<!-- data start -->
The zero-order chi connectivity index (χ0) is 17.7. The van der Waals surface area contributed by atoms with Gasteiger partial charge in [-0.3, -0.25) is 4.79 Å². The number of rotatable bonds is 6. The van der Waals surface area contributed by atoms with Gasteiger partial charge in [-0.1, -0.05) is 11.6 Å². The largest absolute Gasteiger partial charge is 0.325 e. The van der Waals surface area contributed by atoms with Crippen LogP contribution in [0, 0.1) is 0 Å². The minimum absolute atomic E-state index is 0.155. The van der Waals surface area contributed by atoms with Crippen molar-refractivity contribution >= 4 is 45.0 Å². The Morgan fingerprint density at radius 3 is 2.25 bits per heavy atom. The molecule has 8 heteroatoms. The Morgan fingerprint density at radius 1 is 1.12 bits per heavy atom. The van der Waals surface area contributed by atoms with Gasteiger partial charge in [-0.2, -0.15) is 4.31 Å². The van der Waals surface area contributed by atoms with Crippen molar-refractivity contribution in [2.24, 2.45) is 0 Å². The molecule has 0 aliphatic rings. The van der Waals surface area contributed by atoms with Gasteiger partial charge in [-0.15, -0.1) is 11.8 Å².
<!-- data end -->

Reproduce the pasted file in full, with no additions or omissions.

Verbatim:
The zero-order chi connectivity index (χ0) is 17.7. The van der Waals surface area contributed by atoms with Gasteiger partial charge in [-0.3, -0.25) is 4.79 Å². The number of rotatable bonds is 6. The van der Waals surface area contributed by atoms with Gasteiger partial charge in [-0.1, -0.05) is 11.6 Å². The largest absolute Gasteiger partial charge is 0.325 e. The van der Waals surface area contributed by atoms with Crippen LogP contribution in [0, 0.1) is 0 Å². The minimum absolute atomic E-state index is 0.155. The van der Waals surface area contributed by atoms with Crippen molar-refractivity contribution >= 4 is 45.0 Å². The Morgan fingerprint density at radius 3 is 2.25 bits per heavy atom. The molecule has 8 heteroatoms. The Morgan fingerprint density at radius 1 is 1.12 bits per heavy atom. The van der Waals surface area contributed by atoms with Gasteiger partial charge in [-0.2, -0.15) is 4.31 Å². The van der Waals surface area contributed by atoms with Crippen molar-refractivity contribution in [2.24, 2.45) is 0 Å². The molecule has 0 aliphatic rings. The van der Waals surface area contributed by atoms with Gasteiger partial charge in [-0.15, -0.1) is 11.8 Å².